I attended a motorcycle rally on Sunday, called Idaho Patriot Thunder. As I observed the festivities from my designer lawn chair while sipping on a latte and watching my daughter play with dolls in the parking lot, it occurred to me that I didn’t really fit in.
Surrounding us were over a thousand motorcycles. Milling about were as many riders who, at first blush, looked like a horde of pirates in leather jackets.
There were many tattoos. There was a lot of machismo there, too, but hey, I’m no slouch in that category. Ask anyone you know and they’ll tell you that no one – not ANYONE – better mess with me at Bed Bath & Beyond when they are having a sale.
As I rubbed SPF 100 sunscreen on my pinking cheeks (taking care not to move my feet too much to avoid getting the new tennis shoes all dusty), a curious sense of unease began to wash over me.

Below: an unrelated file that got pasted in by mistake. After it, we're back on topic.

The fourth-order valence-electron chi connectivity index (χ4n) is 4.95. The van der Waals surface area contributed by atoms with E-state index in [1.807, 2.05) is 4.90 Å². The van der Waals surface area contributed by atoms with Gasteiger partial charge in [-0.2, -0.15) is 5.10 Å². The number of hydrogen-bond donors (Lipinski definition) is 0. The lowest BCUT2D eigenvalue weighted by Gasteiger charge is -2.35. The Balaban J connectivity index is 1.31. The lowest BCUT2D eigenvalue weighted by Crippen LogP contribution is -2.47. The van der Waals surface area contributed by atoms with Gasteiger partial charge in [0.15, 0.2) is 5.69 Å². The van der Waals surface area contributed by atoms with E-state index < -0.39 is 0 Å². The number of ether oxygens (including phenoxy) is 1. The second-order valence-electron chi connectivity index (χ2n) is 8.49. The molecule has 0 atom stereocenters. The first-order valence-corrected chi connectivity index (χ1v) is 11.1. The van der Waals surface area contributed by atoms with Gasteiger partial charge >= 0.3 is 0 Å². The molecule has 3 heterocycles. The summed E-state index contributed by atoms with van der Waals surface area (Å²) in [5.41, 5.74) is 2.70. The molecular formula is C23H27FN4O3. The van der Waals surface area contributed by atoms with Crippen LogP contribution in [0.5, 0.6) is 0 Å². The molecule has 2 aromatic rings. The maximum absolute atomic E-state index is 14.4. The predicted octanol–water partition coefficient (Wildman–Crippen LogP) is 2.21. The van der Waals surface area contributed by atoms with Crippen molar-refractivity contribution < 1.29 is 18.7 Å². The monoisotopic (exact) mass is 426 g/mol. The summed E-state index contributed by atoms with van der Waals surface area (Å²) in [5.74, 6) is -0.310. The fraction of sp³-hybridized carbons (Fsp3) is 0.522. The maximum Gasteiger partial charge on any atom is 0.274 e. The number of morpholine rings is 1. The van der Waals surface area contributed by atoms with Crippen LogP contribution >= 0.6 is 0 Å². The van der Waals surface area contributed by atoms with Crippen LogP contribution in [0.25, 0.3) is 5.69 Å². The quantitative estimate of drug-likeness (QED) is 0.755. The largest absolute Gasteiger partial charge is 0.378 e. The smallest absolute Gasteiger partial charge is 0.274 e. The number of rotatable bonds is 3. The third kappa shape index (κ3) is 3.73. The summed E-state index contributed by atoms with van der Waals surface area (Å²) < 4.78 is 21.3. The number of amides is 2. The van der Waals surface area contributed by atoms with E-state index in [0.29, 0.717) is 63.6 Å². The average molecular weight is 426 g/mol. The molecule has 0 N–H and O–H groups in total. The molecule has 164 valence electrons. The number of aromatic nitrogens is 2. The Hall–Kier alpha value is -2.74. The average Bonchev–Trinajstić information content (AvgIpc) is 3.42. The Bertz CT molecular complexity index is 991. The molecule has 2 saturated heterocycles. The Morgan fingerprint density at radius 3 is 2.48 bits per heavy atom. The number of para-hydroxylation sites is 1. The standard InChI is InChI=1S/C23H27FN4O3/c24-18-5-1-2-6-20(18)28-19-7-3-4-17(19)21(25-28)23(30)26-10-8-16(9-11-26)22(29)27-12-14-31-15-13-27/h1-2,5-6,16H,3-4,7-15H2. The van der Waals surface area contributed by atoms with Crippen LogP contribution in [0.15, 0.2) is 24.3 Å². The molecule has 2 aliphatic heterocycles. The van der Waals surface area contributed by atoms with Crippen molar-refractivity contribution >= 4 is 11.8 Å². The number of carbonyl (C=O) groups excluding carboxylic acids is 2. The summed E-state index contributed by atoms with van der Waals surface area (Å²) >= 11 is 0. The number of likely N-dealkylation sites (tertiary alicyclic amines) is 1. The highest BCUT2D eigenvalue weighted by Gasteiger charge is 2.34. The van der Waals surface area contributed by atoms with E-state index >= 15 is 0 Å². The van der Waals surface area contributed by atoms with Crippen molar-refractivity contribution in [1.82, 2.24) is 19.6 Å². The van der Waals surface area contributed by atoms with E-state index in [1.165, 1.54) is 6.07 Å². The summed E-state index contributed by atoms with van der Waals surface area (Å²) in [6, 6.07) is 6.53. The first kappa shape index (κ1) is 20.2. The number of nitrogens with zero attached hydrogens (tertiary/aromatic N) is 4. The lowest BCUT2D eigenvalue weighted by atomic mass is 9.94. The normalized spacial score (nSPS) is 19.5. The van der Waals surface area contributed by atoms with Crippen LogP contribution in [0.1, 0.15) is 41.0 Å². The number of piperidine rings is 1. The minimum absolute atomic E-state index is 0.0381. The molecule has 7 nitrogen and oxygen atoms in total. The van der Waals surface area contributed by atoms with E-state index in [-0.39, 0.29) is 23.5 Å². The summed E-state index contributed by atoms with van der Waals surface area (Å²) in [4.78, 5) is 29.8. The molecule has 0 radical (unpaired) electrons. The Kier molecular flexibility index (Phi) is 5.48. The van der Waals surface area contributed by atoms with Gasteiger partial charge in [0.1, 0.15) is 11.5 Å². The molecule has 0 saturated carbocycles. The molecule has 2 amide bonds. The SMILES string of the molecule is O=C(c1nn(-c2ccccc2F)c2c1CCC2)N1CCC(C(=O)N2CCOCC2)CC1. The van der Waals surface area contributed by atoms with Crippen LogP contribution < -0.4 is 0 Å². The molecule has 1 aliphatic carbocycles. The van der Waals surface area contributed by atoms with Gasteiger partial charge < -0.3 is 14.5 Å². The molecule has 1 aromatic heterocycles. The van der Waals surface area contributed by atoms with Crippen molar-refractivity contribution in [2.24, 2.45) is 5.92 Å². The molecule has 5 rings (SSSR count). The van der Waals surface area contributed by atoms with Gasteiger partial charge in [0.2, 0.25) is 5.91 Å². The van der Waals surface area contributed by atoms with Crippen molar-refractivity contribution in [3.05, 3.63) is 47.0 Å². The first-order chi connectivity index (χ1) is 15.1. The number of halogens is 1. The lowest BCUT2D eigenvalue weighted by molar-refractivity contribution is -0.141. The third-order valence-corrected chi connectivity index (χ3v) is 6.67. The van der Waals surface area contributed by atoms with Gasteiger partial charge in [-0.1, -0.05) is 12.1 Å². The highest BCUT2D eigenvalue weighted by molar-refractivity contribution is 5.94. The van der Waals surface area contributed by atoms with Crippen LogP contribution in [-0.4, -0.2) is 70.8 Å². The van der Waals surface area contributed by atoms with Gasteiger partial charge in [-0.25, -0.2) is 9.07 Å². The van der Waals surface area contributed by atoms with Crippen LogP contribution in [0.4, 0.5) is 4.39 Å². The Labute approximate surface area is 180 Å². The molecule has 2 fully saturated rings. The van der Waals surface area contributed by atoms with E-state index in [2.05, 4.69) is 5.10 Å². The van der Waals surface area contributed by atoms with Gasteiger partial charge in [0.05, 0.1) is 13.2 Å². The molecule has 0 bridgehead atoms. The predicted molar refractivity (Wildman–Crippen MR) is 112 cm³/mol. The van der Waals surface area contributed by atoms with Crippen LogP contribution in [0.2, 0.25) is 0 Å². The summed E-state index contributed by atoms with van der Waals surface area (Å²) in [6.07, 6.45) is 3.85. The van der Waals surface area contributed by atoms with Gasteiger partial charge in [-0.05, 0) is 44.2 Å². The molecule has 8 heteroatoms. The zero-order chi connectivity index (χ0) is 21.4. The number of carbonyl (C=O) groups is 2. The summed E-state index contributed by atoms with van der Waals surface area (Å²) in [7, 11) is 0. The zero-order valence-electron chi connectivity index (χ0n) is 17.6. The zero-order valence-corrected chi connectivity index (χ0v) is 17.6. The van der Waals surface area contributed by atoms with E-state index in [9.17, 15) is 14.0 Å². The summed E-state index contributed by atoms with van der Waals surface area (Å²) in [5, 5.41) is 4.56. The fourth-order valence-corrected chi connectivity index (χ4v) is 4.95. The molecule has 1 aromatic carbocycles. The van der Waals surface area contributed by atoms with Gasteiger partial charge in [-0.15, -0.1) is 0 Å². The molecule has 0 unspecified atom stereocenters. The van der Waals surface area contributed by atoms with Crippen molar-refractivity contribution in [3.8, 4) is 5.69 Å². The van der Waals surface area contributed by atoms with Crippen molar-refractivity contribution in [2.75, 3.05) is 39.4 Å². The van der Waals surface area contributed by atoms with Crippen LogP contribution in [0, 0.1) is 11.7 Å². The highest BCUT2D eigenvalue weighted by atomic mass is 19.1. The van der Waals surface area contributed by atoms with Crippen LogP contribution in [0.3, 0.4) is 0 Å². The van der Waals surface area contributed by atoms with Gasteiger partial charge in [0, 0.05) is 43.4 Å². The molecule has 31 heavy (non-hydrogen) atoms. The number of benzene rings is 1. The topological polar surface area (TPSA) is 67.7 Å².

They were looking at me.
Not all of them, just the ones who looked like they wanted to kill me.
And as I tied my sweater around my neck and adjusted the tuck on my salmon colored polo shirt, I wondered why. What made it so difficult to just blend in?
I mean, the cause for which they were riding was a worthy one, and the proceeds would benefit some good veteran-oriented organizations. I was down with that.
When they finally roared off (it took seventeen minutes for the whole group to empty out the parking lot), a sense of sadness washed over me. We climbed into the SUV and after turning on the Bee Gees CD, I wondered to myself if the bikers and I would ever really connect.
As the last motorcycle disappeared down the road, I turned away and headed the opposite direction – toward my appointment at the spray tan salon.
Life is a mystery.
Bonus Photos of Idaho Patriot Thunder
This was the fourth Idaho Patriot Thunder, and the event has gotten larger each year (this was the first year over 1000 riders participated). The proceeds always go to worthy veteran support organizations. High Desert Harley-Davidson is the host.